Biohackers. The Politics of Open Science. Hackers aiming at the conquest of the world of science : Digicult | Digital Art, Design and Culture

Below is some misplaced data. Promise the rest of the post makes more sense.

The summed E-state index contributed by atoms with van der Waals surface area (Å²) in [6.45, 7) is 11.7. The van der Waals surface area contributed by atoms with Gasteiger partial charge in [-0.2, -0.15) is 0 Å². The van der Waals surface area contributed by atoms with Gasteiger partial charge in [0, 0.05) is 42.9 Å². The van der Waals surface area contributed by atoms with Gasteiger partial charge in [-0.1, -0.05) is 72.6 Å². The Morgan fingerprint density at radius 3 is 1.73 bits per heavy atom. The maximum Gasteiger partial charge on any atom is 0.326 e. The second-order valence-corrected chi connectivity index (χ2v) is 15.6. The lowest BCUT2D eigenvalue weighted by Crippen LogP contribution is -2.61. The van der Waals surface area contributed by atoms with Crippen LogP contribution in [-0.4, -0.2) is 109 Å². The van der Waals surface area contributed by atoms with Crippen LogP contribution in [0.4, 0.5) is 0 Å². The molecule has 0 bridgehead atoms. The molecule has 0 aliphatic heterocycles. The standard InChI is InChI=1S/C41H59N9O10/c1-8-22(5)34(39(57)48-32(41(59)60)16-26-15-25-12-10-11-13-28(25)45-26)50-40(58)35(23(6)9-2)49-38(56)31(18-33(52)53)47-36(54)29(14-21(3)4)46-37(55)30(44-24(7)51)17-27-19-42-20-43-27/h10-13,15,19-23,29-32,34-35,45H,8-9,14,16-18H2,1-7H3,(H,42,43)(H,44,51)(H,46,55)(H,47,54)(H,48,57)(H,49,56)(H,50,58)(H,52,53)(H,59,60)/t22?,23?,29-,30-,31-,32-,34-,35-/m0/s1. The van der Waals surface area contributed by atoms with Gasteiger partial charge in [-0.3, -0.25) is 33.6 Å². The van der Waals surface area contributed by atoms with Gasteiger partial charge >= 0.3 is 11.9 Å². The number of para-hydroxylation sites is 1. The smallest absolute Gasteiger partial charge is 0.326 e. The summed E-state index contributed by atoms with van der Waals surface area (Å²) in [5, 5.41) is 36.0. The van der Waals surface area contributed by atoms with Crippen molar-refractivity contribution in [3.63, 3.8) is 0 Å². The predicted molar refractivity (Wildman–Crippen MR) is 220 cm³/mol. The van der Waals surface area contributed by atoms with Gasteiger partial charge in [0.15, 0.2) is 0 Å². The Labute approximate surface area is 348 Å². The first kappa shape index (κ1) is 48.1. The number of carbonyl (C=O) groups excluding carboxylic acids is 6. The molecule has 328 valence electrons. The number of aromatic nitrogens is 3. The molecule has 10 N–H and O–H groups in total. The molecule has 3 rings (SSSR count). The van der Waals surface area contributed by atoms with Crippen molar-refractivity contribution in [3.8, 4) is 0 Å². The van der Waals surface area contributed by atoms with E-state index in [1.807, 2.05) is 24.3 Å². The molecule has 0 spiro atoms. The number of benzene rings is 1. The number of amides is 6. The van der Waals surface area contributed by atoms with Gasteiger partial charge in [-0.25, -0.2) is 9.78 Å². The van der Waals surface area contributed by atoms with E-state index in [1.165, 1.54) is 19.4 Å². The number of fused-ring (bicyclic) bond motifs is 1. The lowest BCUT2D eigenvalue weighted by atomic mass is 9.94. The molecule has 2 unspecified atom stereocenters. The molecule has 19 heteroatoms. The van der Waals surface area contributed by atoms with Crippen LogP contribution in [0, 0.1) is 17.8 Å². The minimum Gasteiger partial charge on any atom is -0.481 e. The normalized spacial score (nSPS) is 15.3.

"What do hackers have to do with BioLabs dealing with DNA mapping and testing new modifications of human life? Biohackers. The Politics of Open Science is a book published by Pluto Press and written by Alessandro Delfanti (http://issuu.com/plutopress/docs/delfanti_biohackers) a scholar who studies the relationships between science and society. He tells us not only that the hacker culture has many things in common with the world of science, but also, in a more fascinating way, that the current transformations of life sciences are and will be even more characterized by a mash-up or remix (by adopting the author’s own words) between the traditional scientific culture, the hacker ethics and the open access culture. Maybe biohackers won’t conquer the world, but the near future of science will be influenced by ideas, cultural references and even contradictions which are typical of the hacker world in any case, according to what the author claims in a way that is theoretically convincing and empirically documented. What is then the relationship between the world of science and biology? We can define at least two of the levels of connection between hacking and science that Delfanti puts into focus in his book. The first level regards the direct transposition of the hacking methods in the contexts of biological research. In recent years a movement of activists and experimenters in the biology field has emerged; in effect they have started hacking machines and processes in use in biomedical research. One of the cases studied by Delfanti relates to DIYbio (Do-it-Yourself biology). The case discusses a network of amateur biologists that was born in the United States in 2008 and later spread across several parts of the world. DIYbio’s biologists have built home-workshops where they can do small bio experiments independently from scientific institutions and traditional research hierarchies ... But it’s probably a second level, represented by a dimension of interaction between the hacker ethics and the world of science, which is much more deep and radical, even if apparently less visible. This second level is about the cultural influence the hacker ethics and the open source organization are having on scientific practices, on professional dynamics and strategies used by scientists, and more generally, on their own role of contemporary society. The two last decades in the evolution of science have marked a period of profound change which has been characterized by an increasingly strong mixture of scientific innovation, economic interests and large multinational corporations’ politics. According to the analysis made by the author, it emerged that, in recent years, hacker ethics and open culture have brought into the world of science a series of typical cultural instances such as distrust on large multinational biotech companies (the so-called Big Bio), sensibility to issues like collective ownership of scientific data, and critical approach to the dependence of science on economic interests and existing power structures. In this context of transformations – where universities and research centres have become in turn economic actors who are interested first in the commercial exploitation of scientific research – values and conventions of the hacker culture have turned to be an essential resource in order to give greater legitimacy to science in a society which is getting even more critical to the impact of laboratory inventions ..."